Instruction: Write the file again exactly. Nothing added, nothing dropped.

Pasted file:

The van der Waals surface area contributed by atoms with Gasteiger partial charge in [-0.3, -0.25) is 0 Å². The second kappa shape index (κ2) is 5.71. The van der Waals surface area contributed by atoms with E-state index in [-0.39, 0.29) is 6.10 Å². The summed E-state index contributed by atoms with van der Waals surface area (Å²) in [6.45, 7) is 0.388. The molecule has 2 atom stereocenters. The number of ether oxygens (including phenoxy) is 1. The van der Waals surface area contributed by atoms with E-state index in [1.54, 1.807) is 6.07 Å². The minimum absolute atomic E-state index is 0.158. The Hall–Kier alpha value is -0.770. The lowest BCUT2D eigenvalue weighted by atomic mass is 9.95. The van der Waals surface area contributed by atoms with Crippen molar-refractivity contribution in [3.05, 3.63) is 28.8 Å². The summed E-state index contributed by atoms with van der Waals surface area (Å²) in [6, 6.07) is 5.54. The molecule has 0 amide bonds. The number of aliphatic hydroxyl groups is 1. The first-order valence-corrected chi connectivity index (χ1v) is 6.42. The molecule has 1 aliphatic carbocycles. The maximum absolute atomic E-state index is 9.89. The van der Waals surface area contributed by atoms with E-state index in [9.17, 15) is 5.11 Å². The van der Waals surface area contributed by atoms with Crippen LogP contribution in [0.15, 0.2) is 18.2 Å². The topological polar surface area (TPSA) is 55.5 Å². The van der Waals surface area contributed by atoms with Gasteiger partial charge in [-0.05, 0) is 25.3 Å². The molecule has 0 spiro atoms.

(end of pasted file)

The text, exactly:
The van der Waals surface area contributed by atoms with Gasteiger partial charge in [-0.3, -0.25) is 0 Å². The second kappa shape index (κ2) is 5.71. The van der Waals surface area contributed by atoms with E-state index in [-0.39, 0.29) is 6.10 Å². The summed E-state index contributed by atoms with van der Waals surface area (Å²) in [6.45, 7) is 0.388. The molecule has 2 atom stereocenters. The number of ether oxygens (including phenoxy) is 1. The van der Waals surface area contributed by atoms with E-state index in [1.54, 1.807) is 6.07 Å². The minimum absolute atomic E-state index is 0.158. The Hall–Kier alpha value is -0.770. The lowest BCUT2D eigenvalue weighted by atomic mass is 9.95. The van der Waals surface area contributed by atoms with Crippen molar-refractivity contribution in [3.05, 3.63) is 28.8 Å². The summed E-state index contributed by atoms with van der Waals surface area (Å²) in [6, 6.07) is 5.54. The molecule has 0 amide bonds. The number of aliphatic hydroxyl groups is 1. The first-order valence-corrected chi connectivity index (χ1v) is 6.42. The molecule has 1 aliphatic carbocycles. The maximum absolute atomic E-state index is 9.89. The van der Waals surface area contributed by atoms with E-state index in [9.17, 15) is 5.11 Å². The van der Waals surface area contributed by atoms with Crippen LogP contribution in [0.15, 0.2) is 18.2 Å². The topological polar surface area (TPSA) is 55.5 Å². The van der Waals surface area contributed by atoms with Gasteiger partial charge in [-0.05, 0) is 25.3 Å². The molecule has 0 spiro atoms.